Brexit Briefing: Sterling Trade-Weighted Index Drops to Nine-Month Low
- The British Pound’s effective exchange rate index has fallen to its weakest point since November 2016 as the Brexit talks between the UK and the EU become increasingly acrimonious.
- While monetary policy will remain the key driver of the currency, a lack of progress in the negotiations could well undermine it.
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An effective exchange rate index for the British Pound, calculated by the Bank of England, has dropped to its lowest level since early November last year – illustrating the overall weakness of the currency despite its appreciation against the US Dollar in the current year to date.
This has been due primarily to a growing perception that the BoE will leave its monetary policy settings unchanged while the economy is growing slowly at the same time as inflation remains above target. However, the latest comments from Brussels, where a third round of Brexit negotiations between the UK and the EU is taking place, are also undermining it.
Chart: Sterling Effective Exchange Rate Index, Daily Timeframe (Sep 1, 2016 – Aug 30, 2017)
Source: Bank of England via Thomson Reuters
In the past few days, Michel Barnier, the EU’s chief negotiator, has been forthright. “We must start negotiating seriously. We need UK papers that are clear. The sooner we remove the ambiguity, the sooner we’ll be in a position to discuss the future relationship… I am ready to intensify negotiations over the coming weeks,” he told reporters.
European Commission President Jean-Claude Juncker was equally undiplomatic. In a speech to EU ambassadors he said he had read all the papers produced by the British Government with the “requisite attention”. “None of those is satisfactory,” he said, “so there are an enormous amount of issues that need to be settled.”
Barnier’s comments were described by the British government as “ill-judged and unhelpful” while the Eurosceptic newspaper The Daily Telegraph was apoplectic. “Who do they think they are? The attitude of these two unelected apparatchiks displays all the unaccountable arrogance that has put so many people off the EU, and not just in Britain. Were the voters in some other countries given a referendum on continued membership, the chances are the result would be the same as it was here,” it roared.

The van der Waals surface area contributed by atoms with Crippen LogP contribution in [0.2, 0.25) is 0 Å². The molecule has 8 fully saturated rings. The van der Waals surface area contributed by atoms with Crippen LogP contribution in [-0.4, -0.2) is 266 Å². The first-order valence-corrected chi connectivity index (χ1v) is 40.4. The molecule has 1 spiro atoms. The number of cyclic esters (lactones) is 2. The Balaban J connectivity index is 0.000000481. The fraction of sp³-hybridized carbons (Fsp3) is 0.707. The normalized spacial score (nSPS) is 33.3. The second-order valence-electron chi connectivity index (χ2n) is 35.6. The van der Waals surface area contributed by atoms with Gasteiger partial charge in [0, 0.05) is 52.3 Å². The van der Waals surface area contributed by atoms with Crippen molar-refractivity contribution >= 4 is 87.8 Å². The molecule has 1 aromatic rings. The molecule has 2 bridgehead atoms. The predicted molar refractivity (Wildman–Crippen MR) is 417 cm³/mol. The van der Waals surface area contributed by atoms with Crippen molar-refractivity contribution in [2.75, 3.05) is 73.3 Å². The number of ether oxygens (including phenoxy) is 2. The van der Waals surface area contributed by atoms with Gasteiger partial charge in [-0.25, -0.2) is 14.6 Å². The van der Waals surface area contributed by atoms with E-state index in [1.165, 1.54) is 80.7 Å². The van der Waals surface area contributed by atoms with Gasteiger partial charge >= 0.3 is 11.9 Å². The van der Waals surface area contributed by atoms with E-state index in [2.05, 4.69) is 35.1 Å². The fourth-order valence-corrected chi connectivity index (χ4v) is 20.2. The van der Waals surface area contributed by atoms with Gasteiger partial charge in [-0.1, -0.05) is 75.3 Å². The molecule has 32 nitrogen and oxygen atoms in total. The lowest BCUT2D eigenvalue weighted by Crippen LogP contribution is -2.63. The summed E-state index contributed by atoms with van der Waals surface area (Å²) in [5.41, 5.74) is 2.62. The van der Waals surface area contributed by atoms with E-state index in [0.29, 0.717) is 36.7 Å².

While this position-taking by the two sides was inevitable, the ferocity of the early skirmishes has been surprising and could well bring a hard Brexit without an agreement between the two sides closer. In due course, that could weaken the Pound even further.
|Index / Exchange Rate||Change (Exchange Hours/GMT Session Rollover)||Market Close/Last|
Upcoming UK/EU Event Risk
|Events||Date, Time (GMT)||Forecast||Previous|
|German Retail Sales (MoM) (Jul)||Aug 31, 0600||-0.6%||1.4%|
|German Retail Sales (YoY) (Jul)||Aug 31, 0600||2.9%||1.5%|
|Bank of England’s Michael Saunders Speaks in Cardiff||Aug 31, 0725||-||-|
|German Unemployment Change (Aug)||Aug 31, 0755||-6k||-8k|
|German Unemployment Rate s.a. (Aug)||Aug 31, 0755||5.7%||5.7%|
|Euro-Zone Unemployment Rate (Jul)||Aug 31, 0900||9.1%||9.1%|
|Euro-Zone CPI Estimate (YoY) (Aug)||Aug 31, 0900||1.4%||1.3%|
|Euro-Zone CPI – Core (YoY) (Aug A)||Aug 31, 0900||1.2%||1.2%|
--- Written by Martin Essex, Analyst and Editor
To contact Martin, email him at email@example.com
Follow Martin on Twitter @MartinSEssex
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